Week on a Plate

The week digested: Jamie Oliver’s restaurants shuttered and plastic straws officially banned

Catch up on the food news from May 20-24, including confirmation that the Eat estate will become Veggie Prets.

24 May 2019
chainsgut healthplasticrestaurantssupermarketsvegan

Jamie Oliver’s restaurant estate implodes

Jamie Oliver's restaurant group has collapsed with 22 sites closing and 1,000 jobs lost. Three sites at Gatwick Airport will remain open during the administration process, but Jamie's Italian sites and the Fifteen and Barbecoa restaurants in London have all closed. Staff blamed poor management of the group for the collapse and criticised being delivered the news via a conference call. A 10-year deal with the US caterer Aramark to open franchise sites in universities and hospitals in the UK is unaffected. Mutterings are spreading that creditors may go after Jamie’s own fortune, since he personally guaranteed payment.

 

Straws and stirrers officially banned

Plastic straws and drink stirrers will be banned from sale in England next year, with suggestions that this could be followed by restrictions on plastic plates and cutlery in 2021. Restaurants, pubs and other catering establishments will be prevented from displaying plastic straws or providing them automatically from April. Currently, 5bn plastic straws are used each year along with 300m drink stirrers. More than 80% of people support the ban, which makes exceptions for those with medical needs who require the use of straws. However, environmental campaigners called on the government to be bolder and make producers responsible for their plastic waste.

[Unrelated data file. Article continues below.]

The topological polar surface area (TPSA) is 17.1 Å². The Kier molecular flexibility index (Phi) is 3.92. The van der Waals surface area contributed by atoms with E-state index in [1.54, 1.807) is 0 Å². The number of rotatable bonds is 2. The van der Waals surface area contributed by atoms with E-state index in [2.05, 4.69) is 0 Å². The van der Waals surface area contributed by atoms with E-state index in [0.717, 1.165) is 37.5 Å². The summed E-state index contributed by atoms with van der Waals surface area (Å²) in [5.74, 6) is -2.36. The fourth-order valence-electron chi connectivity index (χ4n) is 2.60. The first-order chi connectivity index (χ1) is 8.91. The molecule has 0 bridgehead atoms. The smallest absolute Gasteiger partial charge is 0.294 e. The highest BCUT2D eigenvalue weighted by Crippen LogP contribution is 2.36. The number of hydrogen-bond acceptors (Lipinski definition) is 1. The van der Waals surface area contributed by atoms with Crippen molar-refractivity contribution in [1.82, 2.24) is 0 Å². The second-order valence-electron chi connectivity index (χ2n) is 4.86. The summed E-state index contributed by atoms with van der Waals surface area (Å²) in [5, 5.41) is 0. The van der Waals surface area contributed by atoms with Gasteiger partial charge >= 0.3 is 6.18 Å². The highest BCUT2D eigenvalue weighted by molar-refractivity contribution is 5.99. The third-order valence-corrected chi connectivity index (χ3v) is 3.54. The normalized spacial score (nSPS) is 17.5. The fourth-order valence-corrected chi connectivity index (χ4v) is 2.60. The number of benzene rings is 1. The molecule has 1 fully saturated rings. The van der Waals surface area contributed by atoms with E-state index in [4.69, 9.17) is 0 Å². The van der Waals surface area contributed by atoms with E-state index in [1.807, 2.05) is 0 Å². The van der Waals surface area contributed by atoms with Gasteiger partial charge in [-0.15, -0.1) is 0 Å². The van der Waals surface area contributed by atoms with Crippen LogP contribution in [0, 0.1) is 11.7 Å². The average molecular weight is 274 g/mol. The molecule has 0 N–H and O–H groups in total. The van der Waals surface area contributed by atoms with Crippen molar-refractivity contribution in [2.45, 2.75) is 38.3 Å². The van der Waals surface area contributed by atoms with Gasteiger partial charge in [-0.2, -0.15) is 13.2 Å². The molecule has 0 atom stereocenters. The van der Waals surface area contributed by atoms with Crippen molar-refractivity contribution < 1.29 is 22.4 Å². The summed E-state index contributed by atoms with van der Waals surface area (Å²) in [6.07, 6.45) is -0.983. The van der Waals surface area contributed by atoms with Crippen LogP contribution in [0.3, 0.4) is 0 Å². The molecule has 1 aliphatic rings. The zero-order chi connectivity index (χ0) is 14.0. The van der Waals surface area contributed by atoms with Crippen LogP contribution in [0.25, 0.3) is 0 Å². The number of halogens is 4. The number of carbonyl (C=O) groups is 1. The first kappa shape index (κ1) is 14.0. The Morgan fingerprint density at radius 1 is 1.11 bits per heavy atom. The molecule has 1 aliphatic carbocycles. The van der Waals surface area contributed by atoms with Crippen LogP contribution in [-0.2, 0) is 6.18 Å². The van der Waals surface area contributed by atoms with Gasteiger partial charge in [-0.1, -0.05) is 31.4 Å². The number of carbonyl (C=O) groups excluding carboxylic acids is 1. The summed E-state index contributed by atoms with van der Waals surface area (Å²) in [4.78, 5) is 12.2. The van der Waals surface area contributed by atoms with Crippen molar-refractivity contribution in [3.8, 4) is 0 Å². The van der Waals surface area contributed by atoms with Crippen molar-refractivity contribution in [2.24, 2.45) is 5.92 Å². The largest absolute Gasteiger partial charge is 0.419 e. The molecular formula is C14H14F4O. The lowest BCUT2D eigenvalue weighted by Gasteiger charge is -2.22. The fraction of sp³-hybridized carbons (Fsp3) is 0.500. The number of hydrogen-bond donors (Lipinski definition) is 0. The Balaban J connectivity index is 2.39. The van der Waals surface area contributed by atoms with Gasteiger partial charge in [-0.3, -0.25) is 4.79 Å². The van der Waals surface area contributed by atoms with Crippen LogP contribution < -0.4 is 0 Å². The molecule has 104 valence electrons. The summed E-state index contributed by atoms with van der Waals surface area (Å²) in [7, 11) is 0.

Eat to become Veggie Prets

The news emerged last week that Pret A Manger was readying to snap up Eat, but the deal was only confirmed on Wednesday, conditional upon approval by the Competition and Markets Authority. The plan is for all of Eat’s 94 shops to be turned into Veggie Prets, with Pret CEO Clive Schlee saying: “We have been developing the Veggie Pret concept for over two years and we now have four hugely successful shops across London and Manchester. The acquisition of the Eat estate is a wonderful opportunity to turbocharge the development of Veggie Pret and put significant resources behind it.”